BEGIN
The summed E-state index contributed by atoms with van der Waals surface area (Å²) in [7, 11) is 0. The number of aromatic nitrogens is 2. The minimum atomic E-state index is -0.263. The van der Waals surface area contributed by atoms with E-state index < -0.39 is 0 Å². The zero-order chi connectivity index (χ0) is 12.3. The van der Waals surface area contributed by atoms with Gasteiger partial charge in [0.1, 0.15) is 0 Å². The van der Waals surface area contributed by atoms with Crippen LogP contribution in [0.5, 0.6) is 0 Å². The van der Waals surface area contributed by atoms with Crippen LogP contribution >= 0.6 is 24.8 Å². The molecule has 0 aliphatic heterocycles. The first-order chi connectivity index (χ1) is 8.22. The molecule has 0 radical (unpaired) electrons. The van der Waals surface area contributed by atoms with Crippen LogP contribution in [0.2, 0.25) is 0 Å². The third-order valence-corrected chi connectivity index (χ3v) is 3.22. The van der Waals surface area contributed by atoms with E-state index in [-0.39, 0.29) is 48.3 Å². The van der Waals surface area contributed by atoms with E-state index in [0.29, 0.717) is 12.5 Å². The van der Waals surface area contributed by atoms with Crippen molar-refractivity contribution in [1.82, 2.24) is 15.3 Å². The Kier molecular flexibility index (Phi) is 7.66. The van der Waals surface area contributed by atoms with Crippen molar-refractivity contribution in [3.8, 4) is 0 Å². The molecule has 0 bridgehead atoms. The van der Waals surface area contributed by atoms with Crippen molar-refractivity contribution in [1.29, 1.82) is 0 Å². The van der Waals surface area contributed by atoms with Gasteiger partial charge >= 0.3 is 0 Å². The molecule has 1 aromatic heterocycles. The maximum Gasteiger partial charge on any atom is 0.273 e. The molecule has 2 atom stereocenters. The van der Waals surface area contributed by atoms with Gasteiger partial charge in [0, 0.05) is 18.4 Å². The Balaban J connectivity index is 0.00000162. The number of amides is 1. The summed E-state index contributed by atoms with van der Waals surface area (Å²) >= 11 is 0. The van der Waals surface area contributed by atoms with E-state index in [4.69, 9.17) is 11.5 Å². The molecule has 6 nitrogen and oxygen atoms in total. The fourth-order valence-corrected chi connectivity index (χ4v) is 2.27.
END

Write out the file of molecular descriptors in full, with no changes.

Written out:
The summed E-state index contributed by atoms with van der Waals surface area (Å²) in [7, 11) is 0. The number of aromatic nitrogens is 2. The minimum atomic E-state index is -0.263. The van der Waals surface area contributed by atoms with E-state index < -0.39 is 0 Å². The zero-order chi connectivity index (χ0) is 12.3. The van der Waals surface area contributed by atoms with Gasteiger partial charge in [0.1, 0.15) is 0 Å². The van der Waals surface area contributed by atoms with Crippen LogP contribution in [0.5, 0.6) is 0 Å². The van der Waals surface area contributed by atoms with Crippen LogP contribution >= 0.6 is 24.8 Å². The molecule has 0 aliphatic heterocycles. The first-order chi connectivity index (χ1) is 8.22. The molecule has 0 radical (unpaired) electrons. The van der Waals surface area contributed by atoms with Crippen LogP contribution in [0.2, 0.25) is 0 Å². The third-order valence-corrected chi connectivity index (χ3v) is 3.22. The van der Waals surface area contributed by atoms with E-state index in [-0.39, 0.29) is 48.3 Å². The van der Waals surface area contributed by atoms with E-state index in [0.29, 0.717) is 12.5 Å². The van der Waals surface area contributed by atoms with Crippen molar-refractivity contribution in [1.82, 2.24) is 15.3 Å². The Kier molecular flexibility index (Phi) is 7.66. The van der Waals surface area contributed by atoms with Crippen molar-refractivity contribution in [3.8, 4) is 0 Å². The molecule has 0 bridgehead atoms. The van der Waals surface area contributed by atoms with Crippen molar-refractivity contribution in [1.29, 1.82) is 0 Å². The van der Waals surface area contributed by atoms with Gasteiger partial charge >= 0.3 is 0 Å². The molecule has 1 aromatic heterocycles. The maximum Gasteiger partial charge on any atom is 0.273 e. The molecule has 2 atom stereocenters. The van der Waals surface area contributed by atoms with Gasteiger partial charge in [0, 0.05) is 18.4 Å². The Balaban J connectivity index is 0.00000162. The number of amides is 1. The summed E-state index contributed by atoms with van der Waals surface area (Å²) >= 11 is 0. The van der Waals surface area contributed by atoms with E-state index in [4.69, 9.17) is 11.5 Å². The molecule has 6 nitrogen and oxygen atoms in total. The fourth-order valence-corrected chi connectivity index (χ4v) is 2.27.